This piece was published on the The People’s Vanguard of Davis.
According to the long range calendar, this Tuesday the Davis City Council was set to discuss the potential implementation of a containerized green waste collection program.
The 2013 Davis Integrated Waste Management Plan, a document compiled by city staff with input from the Davis Natural Resource Commission, list the pro’s and con’s of switching from a loose-in-the-street-yard material to a green waste containerization program. Some of which include the following:
- Limited material collected each week
- Potential for lost yard material tonnage if reminder material is placed in the trash
- Potential for increased contamination of yard material
- Complaints from residents with large/established trees
- Residents will have 3 carts to store, businesses will have four
- Cleaner pick-up of yard materials leading to a reduction in the necessity for weekly street sweeping.
- Increased bike safety
- Improved storm water quality
- Reduction of organic matter in the waste treatment plant
- Ability to collect food scraps and, soiled paper, and other non-recyclable organic material from all customers
The piece will focus on the final pro listed: The ability to collect food scraps and, soiled paper, and other non-recyclable organic material from all customers
In my article A Davis Families Attempts at Zero Waste, I noted:
Composting presents a huge challenge for us, mostly because the amount of food scraps generated by my family is more then we are able to effectively compost. Plus, I never seem to be able to get the ratio of wet to dry materials correct, or achieve the optimal temperate for the process to work correctly.
Considering the amount of feedback I got on this comment it seems that many people in Davis face a similar dilemma. After reading the article numerous people mentioned to me that they wanted to implement a backyard composting system, and in fact had tried but were unsuccessful for various reasons.
Some complained of odors, some that their piles attracted maggots, flies, and rodents, and some like me, had a hard time getting the ratio of wet to dry materials correct, and could not find the time to keep up with the necessary maintenance required to achieve a successful composting pile. They were excited to learn that the city was contemplating a program that would allow them to divert their food scraps from their garbage.
Allowing for residential collection of food scrap collection has multiple advantages.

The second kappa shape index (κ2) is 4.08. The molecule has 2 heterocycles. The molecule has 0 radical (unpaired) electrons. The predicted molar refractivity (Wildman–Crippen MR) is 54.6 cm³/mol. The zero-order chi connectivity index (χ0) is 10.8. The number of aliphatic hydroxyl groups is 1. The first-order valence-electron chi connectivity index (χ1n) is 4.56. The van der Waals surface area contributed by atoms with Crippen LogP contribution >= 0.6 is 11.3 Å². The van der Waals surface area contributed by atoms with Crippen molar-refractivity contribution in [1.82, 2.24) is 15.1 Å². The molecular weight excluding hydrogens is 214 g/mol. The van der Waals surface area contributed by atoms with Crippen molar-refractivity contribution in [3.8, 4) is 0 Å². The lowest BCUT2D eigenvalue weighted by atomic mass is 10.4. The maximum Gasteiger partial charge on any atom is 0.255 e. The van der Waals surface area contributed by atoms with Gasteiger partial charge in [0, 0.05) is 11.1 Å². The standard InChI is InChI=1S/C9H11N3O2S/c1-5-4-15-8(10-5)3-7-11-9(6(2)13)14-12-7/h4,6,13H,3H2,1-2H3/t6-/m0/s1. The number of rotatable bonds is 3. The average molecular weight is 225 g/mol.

They city of Davis has a goal, to divert 75% of it’s solid waste from landfills by 2020. It is estimated that food scraps comprise 25.4% of the total residential waste stream in Davis . A composting program would allow the diversion of this waste from the landfill to a composting facility. Currently all yard waste collected by DWR, and food scraps collected as part of the city’s commercial food scrap collection pilot program, are brought to a composting facility in Zamora run by Northern Recycling Compost.
Besides helping the city reach it’s solid waste management goal diverting food waste from landfills has significant environmental impacts, most notably it’s effect on green house gas emissions. When food waste is disposed in a landfill it quickly rots and becomes a significant source of methane-a potent greenhouse gas with 21 times the global warming potential of carbon dioxide. According to a CalRecycle report landfills are the second largest anthropogenic source of methane in California.
Yolo County Landfill does have a methane capturing system, but these systems have their limitations. Food waste decomposes rapidly and can often start generating methane within days or weeks.
Efficient methane collection at a landfill cannot take place until an area (a cell) is closed and capped (covered with an impermeable membrane). Infact a CalRecycle published paper assumes landfill gas collection efficiencies of 0% for the first two years after waste placement, 50% the third year, 70% for year 4, and only 80% thereafter (CalRecycle, 2012).
Not only does composting reduce the amount of waste that needs to be disposed of, it converts this waste into a product that has many useful purposes.
For example benefits to farmers who use compost include: Increased soil water holding capacity and reduced runoff, beneficial micro-organisms to improve soil health, addition of organic matter and carbon sequestration, and improved soil.
Compost also provides low levels of all primary, secondary and micronutrients, many of which become depleted from agricultural lands over time and may not be replenished with conventional fertilizers.
Collection of residential food scraps and compostable materials, so these materials can be diverted from the landfill, and instead be converted to a composting material is beneficial in many ways, and I urge our council, and community members, to take these benefits into consideration when contemplating the pro’s and con’s of a green waste containerization collection program.